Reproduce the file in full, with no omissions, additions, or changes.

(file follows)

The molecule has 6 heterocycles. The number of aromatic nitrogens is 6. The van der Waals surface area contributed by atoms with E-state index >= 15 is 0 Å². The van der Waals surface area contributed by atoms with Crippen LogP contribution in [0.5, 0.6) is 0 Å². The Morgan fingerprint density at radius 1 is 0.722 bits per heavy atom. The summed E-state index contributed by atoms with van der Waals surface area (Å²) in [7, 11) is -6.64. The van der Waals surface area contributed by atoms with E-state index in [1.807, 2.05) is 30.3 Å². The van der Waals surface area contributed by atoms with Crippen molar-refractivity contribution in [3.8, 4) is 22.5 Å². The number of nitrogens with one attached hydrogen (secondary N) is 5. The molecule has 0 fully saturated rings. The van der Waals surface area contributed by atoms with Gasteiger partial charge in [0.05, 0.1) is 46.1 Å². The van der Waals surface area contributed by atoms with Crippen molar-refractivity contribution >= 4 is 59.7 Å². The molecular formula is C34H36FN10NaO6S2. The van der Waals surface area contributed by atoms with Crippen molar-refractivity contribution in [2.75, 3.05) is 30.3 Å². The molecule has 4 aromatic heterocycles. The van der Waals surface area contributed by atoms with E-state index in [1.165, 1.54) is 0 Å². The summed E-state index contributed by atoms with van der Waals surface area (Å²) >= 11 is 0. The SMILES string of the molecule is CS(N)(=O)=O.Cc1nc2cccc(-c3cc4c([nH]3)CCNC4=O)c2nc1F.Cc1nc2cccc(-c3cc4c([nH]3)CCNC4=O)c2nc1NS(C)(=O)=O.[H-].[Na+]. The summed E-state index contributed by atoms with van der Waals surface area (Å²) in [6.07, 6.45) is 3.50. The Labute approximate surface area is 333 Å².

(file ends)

The molecule has 6 heterocycles. The number of aromatic nitrogens is 6. The van der Waals surface area contributed by atoms with E-state index >= 15 is 0 Å². The van der Waals surface area contributed by atoms with Crippen LogP contribution in [0.5, 0.6) is 0 Å². The Morgan fingerprint density at radius 1 is 0.722 bits per heavy atom. The summed E-state index contributed by atoms with van der Waals surface area (Å²) in [7, 11) is -6.64. The van der Waals surface area contributed by atoms with E-state index in [1.807, 2.05) is 30.3 Å². The van der Waals surface area contributed by atoms with Crippen molar-refractivity contribution in [3.8, 4) is 22.5 Å². The number of nitrogens with one attached hydrogen (secondary N) is 5. The molecule has 0 fully saturated rings. The van der Waals surface area contributed by atoms with Gasteiger partial charge in [0.05, 0.1) is 46.1 Å². The van der Waals surface area contributed by atoms with Crippen molar-refractivity contribution >= 4 is 59.7 Å². The molecular formula is C34H36FN10NaO6S2. The van der Waals surface area contributed by atoms with Crippen molar-refractivity contribution in [2.75, 3.05) is 30.3 Å². The molecule has 4 aromatic heterocycles. The van der Waals surface area contributed by atoms with E-state index in [1.165, 1.54) is 0 Å². The summed E-state index contributed by atoms with van der Waals surface area (Å²) >= 11 is 0. The SMILES string of the molecule is CS(N)(=O)=O.Cc1nc2cccc(-c3cc4c([nH]3)CCNC4=O)c2nc1F.Cc1nc2cccc(-c3cc4c([nH]3)CCNC4=O)c2nc1NS(C)(=O)=O.[H-].[Na+]. The summed E-state index contributed by atoms with van der Waals surface area (Å²) in [6.07, 6.45) is 3.50. The Labute approximate surface area is 333 Å².